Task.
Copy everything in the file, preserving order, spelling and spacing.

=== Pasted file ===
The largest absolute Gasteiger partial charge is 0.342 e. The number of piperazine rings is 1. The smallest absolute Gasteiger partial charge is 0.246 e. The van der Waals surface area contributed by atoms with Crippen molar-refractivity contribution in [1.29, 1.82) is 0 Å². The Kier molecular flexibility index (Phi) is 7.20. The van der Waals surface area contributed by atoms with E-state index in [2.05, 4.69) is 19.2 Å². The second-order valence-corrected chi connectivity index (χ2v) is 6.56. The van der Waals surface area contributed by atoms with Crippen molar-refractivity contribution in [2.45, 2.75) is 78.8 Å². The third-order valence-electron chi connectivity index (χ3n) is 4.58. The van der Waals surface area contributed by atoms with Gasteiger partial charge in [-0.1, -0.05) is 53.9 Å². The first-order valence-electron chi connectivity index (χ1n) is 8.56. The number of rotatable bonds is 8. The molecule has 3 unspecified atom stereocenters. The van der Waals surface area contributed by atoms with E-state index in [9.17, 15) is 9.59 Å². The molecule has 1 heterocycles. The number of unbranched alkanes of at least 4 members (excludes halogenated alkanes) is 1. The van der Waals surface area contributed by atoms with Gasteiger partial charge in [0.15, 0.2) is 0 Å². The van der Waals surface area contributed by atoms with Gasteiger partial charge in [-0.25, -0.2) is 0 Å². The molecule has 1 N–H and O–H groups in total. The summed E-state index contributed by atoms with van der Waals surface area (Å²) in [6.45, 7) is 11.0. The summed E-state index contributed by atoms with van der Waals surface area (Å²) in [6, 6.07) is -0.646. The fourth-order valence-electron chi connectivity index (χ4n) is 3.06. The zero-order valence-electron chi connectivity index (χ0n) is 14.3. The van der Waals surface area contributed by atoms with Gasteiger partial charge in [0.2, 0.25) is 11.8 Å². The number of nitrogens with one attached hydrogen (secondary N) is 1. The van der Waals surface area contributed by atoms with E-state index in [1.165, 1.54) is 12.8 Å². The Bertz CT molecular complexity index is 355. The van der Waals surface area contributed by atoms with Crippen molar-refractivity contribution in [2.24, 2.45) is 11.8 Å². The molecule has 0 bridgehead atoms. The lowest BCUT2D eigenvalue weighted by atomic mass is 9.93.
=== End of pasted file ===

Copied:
The largest absolute Gasteiger partial charge is 0.342 e. The number of piperazine rings is 1. The smallest absolute Gasteiger partial charge is 0.246 e. The van der Waals surface area contributed by atoms with Crippen molar-refractivity contribution in [1.29, 1.82) is 0 Å². The Kier molecular flexibility index (Phi) is 7.20. The van der Waals surface area contributed by atoms with E-state index in [2.05, 4.69) is 19.2 Å². The second-order valence-corrected chi connectivity index (χ2v) is 6.56. The van der Waals surface area contributed by atoms with Crippen molar-refractivity contribution in [2.45, 2.75) is 78.8 Å². The third-order valence-electron chi connectivity index (χ3n) is 4.58. The van der Waals surface area contributed by atoms with Gasteiger partial charge in [-0.1, -0.05) is 53.9 Å². The first-order valence-electron chi connectivity index (χ1n) is 8.56. The number of rotatable bonds is 8. The molecule has 3 unspecified atom stereocenters. The van der Waals surface area contributed by atoms with E-state index in [9.17, 15) is 9.59 Å². The molecule has 1 heterocycles. The number of unbranched alkanes of at least 4 members (excludes halogenated alkanes) is 1. The van der Waals surface area contributed by atoms with Gasteiger partial charge in [0.15, 0.2) is 0 Å². The van der Waals surface area contributed by atoms with Gasteiger partial charge in [-0.25, -0.2) is 0 Å². The molecule has 1 N–H and O–H groups in total. The summed E-state index contributed by atoms with van der Waals surface area (Å²) in [6.45, 7) is 11.0. The summed E-state index contributed by atoms with van der Waals surface area (Å²) in [6, 6.07) is -0.646. The fourth-order valence-electron chi connectivity index (χ4n) is 3.06. The zero-order valence-electron chi connectivity index (χ0n) is 14.3. The van der Waals surface area contributed by atoms with Gasteiger partial charge in [0.2, 0.25) is 11.8 Å². The number of nitrogens with one attached hydrogen (secondary N) is 1. The van der Waals surface area contributed by atoms with E-state index in [1.165, 1.54) is 12.8 Å². The Bertz CT molecular complexity index is 355. The van der Waals surface area contributed by atoms with Crippen molar-refractivity contribution in [2.24, 2.45) is 11.8 Å². The molecule has 0 bridgehead atoms. The lowest BCUT2D eigenvalue weighted by atomic mass is 9.93.